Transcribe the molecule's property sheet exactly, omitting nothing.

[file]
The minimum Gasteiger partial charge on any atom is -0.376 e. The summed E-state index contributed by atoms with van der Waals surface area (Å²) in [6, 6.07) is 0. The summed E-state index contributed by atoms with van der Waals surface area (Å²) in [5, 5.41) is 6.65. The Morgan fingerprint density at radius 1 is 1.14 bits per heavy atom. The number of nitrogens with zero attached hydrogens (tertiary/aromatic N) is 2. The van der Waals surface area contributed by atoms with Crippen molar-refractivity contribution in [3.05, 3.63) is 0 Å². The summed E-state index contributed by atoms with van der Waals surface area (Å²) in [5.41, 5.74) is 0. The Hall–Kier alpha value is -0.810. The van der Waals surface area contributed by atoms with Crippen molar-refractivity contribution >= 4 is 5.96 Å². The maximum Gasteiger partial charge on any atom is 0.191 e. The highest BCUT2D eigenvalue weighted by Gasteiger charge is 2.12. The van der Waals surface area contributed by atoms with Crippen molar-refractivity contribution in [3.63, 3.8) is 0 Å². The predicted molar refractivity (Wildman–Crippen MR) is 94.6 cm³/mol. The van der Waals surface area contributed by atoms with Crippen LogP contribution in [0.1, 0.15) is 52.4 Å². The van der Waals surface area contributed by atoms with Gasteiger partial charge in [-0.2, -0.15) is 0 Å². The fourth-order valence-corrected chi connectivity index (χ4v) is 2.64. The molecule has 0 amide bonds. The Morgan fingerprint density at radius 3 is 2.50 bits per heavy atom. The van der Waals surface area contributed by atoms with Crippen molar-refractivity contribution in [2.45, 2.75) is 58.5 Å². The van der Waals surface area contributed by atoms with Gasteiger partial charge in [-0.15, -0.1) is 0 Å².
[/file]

The minimum Gasteiger partial charge on any atom is -0.376 e. The summed E-state index contributed by atoms with van der Waals surface area (Å²) in [6, 6.07) is 0. The summed E-state index contributed by atoms with van der Waals surface area (Å²) in [5, 5.41) is 6.65. The Morgan fingerprint density at radius 1 is 1.14 bits per heavy atom. The number of nitrogens with zero attached hydrogens (tertiary/aromatic N) is 2. The van der Waals surface area contributed by atoms with Crippen molar-refractivity contribution in [3.05, 3.63) is 0 Å². The summed E-state index contributed by atoms with van der Waals surface area (Å²) in [5.41, 5.74) is 0. The Hall–Kier alpha value is -0.810. The van der Waals surface area contributed by atoms with Crippen molar-refractivity contribution >= 4 is 5.96 Å². The maximum Gasteiger partial charge on any atom is 0.191 e. The highest BCUT2D eigenvalue weighted by Gasteiger charge is 2.12. The van der Waals surface area contributed by atoms with Crippen molar-refractivity contribution in [3.63, 3.8) is 0 Å². The predicted molar refractivity (Wildman–Crippen MR) is 94.6 cm³/mol. The van der Waals surface area contributed by atoms with Crippen LogP contribution in [0.1, 0.15) is 52.4 Å². The van der Waals surface area contributed by atoms with Gasteiger partial charge in [-0.2, -0.15) is 0 Å². The fourth-order valence-corrected chi connectivity index (χ4v) is 2.64. The molecule has 0 amide bonds. The Morgan fingerprint density at radius 3 is 2.50 bits per heavy atom. The van der Waals surface area contributed by atoms with Crippen molar-refractivity contribution in [2.45, 2.75) is 58.5 Å². The van der Waals surface area contributed by atoms with Gasteiger partial charge in [-0.15, -0.1) is 0 Å².